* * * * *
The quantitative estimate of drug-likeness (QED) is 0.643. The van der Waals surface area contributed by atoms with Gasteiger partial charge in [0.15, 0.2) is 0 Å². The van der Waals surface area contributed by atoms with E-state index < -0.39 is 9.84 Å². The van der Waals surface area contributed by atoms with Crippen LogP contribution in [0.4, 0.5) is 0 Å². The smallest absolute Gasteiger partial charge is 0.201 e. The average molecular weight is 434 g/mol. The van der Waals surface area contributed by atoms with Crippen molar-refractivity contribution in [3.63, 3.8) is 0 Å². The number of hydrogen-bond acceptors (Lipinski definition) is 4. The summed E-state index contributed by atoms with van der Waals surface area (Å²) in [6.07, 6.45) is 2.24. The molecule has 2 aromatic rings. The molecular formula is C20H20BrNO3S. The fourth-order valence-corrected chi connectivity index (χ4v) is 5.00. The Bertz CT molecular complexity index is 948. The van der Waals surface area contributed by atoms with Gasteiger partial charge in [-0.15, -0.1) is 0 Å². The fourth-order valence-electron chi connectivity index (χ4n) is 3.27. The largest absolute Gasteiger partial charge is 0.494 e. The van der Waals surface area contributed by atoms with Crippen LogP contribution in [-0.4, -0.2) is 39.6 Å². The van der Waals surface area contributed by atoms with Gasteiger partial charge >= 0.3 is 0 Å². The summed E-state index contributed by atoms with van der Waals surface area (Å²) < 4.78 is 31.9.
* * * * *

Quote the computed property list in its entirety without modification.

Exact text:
The quantitative estimate of drug-likeness (QED) is 0.643. The van der Waals surface area contributed by atoms with Gasteiger partial charge in [0.15, 0.2) is 0 Å². The van der Waals surface area contributed by atoms with E-state index < -0.39 is 9.84 Å². The van der Waals surface area contributed by atoms with Crippen LogP contribution in [0.4, 0.5) is 0 Å². The smallest absolute Gasteiger partial charge is 0.201 e. The average molecular weight is 434 g/mol. The van der Waals surface area contributed by atoms with Crippen molar-refractivity contribution in [3.63, 3.8) is 0 Å². The number of hydrogen-bond acceptors (Lipinski definition) is 4. The summed E-state index contributed by atoms with van der Waals surface area (Å²) in [6.07, 6.45) is 2.24. The molecule has 2 aromatic rings. The molecular formula is C20H20BrNO3S. The fourth-order valence-corrected chi connectivity index (χ4v) is 5.00. The Bertz CT molecular complexity index is 948. The van der Waals surface area contributed by atoms with Gasteiger partial charge in [-0.15, -0.1) is 0 Å². The fourth-order valence-electron chi connectivity index (χ4n) is 3.27. The largest absolute Gasteiger partial charge is 0.494 e. The van der Waals surface area contributed by atoms with Crippen LogP contribution in [-0.4, -0.2) is 39.6 Å². The van der Waals surface area contributed by atoms with Gasteiger partial charge >= 0.3 is 0 Å². The summed E-state index contributed by atoms with van der Waals surface area (Å²) < 4.78 is 31.9.